Over the past decade, the Golden State Warriors have had a tremendous amount of success. They’ve won four NBA Championships, been to six NBA Finals, and have missed the playoffs just twice.
Golden State’s sustained success can — in part — be chalked up to the tremendous work of the longtime GM Bob Myers and the rest of the front office. Myers and company made careful calculated decisions for years to ensure that the Dubs would consistently be amongst the league’s best and competing for championships. Under the two-time NBA Executive of the Year’s watch, Golden State hired head coach Steve Kerr and signed Kevin Durant, Andre Iguodala, and Sean Livingston.
Though the majority of Myers’ moves were great, there were a few that didn’t pan out so well. Throughout the years, there were some decisions that were costly and others that were flipped into more positive moves. Nonetheless, Myers wasn’t perfect and made his fair share of mistakes.
8. Golden State Warriors add D’Angelo Russell in 2019
2019 was a strange year for the Golden State Warriors. They entered as title favorites, later came up short in the NBA Finals — thanks to injuries to Durant and Klay Thompson — and then ended the calendar year with a record of 9-26 to start the 2019-20 season.
What changed? Well, for starters, Durant left in free agency to team up with Kyrie Irving on the Brooklyn Nets. The two-time Finals MVP was a huge loss for the Dubs, but they didn’t lose him for nothing. Instead, they arranged a sign-and-trade where they received breakout guard D’Angelo Russell, who was coming off of his first-and-only All-Star selection.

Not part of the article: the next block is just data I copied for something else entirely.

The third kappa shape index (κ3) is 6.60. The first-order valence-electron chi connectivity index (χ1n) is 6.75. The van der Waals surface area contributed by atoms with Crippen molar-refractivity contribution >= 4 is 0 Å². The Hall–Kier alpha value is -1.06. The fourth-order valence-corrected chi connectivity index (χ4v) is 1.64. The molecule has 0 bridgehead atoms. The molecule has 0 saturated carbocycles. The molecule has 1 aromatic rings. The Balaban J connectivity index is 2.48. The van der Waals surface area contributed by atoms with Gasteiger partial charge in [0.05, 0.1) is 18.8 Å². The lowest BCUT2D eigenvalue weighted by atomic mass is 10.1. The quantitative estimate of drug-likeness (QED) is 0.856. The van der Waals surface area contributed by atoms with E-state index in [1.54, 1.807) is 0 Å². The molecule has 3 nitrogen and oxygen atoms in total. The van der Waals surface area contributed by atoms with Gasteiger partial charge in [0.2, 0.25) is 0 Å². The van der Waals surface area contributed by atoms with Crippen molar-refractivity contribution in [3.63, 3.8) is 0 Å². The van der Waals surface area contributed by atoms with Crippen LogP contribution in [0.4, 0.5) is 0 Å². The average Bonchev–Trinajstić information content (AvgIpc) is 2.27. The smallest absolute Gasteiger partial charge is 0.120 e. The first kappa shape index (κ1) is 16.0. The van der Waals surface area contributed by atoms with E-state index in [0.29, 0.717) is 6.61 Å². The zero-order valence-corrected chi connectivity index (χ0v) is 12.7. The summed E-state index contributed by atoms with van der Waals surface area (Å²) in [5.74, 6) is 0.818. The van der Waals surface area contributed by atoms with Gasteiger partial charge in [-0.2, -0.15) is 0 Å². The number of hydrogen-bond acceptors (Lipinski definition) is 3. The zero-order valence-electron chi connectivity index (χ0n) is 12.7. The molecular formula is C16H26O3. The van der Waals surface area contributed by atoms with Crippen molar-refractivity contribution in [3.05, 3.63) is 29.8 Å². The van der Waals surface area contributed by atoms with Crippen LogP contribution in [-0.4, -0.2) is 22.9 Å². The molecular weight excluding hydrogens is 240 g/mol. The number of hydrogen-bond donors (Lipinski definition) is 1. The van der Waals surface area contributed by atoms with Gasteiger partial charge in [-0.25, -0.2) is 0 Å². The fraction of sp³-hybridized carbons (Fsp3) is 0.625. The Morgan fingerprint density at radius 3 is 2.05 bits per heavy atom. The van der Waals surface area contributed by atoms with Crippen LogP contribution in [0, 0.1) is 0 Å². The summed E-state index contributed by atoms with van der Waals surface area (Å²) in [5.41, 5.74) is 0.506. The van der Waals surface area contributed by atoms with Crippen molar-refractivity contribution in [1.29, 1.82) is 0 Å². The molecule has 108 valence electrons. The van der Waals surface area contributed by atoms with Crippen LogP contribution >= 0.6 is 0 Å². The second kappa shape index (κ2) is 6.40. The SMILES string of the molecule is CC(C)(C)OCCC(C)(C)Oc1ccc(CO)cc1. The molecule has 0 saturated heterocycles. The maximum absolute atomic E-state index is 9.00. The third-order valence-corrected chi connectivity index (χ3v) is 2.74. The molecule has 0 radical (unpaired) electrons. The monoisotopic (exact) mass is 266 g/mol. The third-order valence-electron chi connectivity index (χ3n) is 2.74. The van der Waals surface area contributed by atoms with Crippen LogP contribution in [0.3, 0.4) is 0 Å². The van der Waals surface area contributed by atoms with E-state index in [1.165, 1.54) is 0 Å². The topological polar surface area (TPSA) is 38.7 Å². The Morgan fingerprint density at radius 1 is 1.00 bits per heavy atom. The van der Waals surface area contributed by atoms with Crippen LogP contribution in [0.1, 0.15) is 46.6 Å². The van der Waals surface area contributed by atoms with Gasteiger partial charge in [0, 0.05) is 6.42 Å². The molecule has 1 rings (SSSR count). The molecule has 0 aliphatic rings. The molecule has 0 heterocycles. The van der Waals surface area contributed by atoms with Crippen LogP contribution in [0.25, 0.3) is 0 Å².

Russell signed a four-year, $117 million contract as part of the move, making it so Golden State didn’t lose the pay slot in which they paid Durant.
The former Ohio State guard’s fit with the Warriors was always going to be a bit strange, with Stephen Curry playing the same position. Unfortunately for the Dubs, Curry hurt himself, and Russell was left with more responsibility than he’d signed up for.
In 33 career games for the Warriors, Russell averaged 23.6 points, 6.2 assists, and 3.7 rebounds per game. His shooting splits were average at 43.0% from the field and 37.4% from beyond the arc. He was fine, but ultimately was never going to have a concrete role with Golden State, due to their star-studded backcourt.
Ultimately, the Warriors dealt Russell to Minnesota halfway through the season in a trade that netted them Andrew Wiggins — which is why this move is the “best of the worst.” At the end of the day, Myers found a way to allow the Dubs to continue to financially fund a competitive roster by maintaining Durant’s pay slot.